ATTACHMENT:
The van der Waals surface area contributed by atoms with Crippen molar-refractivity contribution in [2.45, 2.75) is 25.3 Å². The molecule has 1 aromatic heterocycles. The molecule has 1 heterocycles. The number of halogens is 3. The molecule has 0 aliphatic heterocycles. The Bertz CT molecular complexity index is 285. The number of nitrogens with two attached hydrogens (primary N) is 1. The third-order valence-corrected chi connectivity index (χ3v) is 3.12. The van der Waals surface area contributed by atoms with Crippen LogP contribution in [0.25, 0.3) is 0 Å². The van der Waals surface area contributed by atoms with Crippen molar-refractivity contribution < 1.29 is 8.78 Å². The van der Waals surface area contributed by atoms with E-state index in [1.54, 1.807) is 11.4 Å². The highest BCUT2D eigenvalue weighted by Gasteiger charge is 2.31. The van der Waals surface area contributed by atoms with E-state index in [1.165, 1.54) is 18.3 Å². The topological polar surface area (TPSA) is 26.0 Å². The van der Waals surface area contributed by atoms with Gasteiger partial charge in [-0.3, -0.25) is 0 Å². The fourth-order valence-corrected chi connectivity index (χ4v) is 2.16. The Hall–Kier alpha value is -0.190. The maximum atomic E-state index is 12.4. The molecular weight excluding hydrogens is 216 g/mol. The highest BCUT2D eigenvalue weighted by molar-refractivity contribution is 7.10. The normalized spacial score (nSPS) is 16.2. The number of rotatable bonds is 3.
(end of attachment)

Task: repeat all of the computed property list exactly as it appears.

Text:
The van der Waals surface area contributed by atoms with Crippen molar-refractivity contribution in [2.45, 2.75) is 25.3 Å². The molecule has 1 aromatic heterocycles. The molecule has 1 heterocycles. The number of halogens is 3. The molecule has 0 aliphatic heterocycles. The Bertz CT molecular complexity index is 285. The number of nitrogens with two attached hydrogens (primary N) is 1. The third-order valence-corrected chi connectivity index (χ3v) is 3.12. The van der Waals surface area contributed by atoms with Crippen LogP contribution in [0.25, 0.3) is 0 Å². The van der Waals surface area contributed by atoms with Crippen molar-refractivity contribution < 1.29 is 8.78 Å². The van der Waals surface area contributed by atoms with E-state index in [1.54, 1.807) is 11.4 Å². The highest BCUT2D eigenvalue weighted by Gasteiger charge is 2.31. The van der Waals surface area contributed by atoms with E-state index in [1.165, 1.54) is 18.3 Å². The topological polar surface area (TPSA) is 26.0 Å². The van der Waals surface area contributed by atoms with Gasteiger partial charge in [-0.3, -0.25) is 0 Å². The fourth-order valence-corrected chi connectivity index (χ4v) is 2.16. The Hall–Kier alpha value is -0.190. The maximum atomic E-state index is 12.4. The molecular weight excluding hydrogens is 216 g/mol. The highest BCUT2D eigenvalue weighted by molar-refractivity contribution is 7.10. The normalized spacial score (nSPS) is 16.2. The number of rotatable bonds is 3.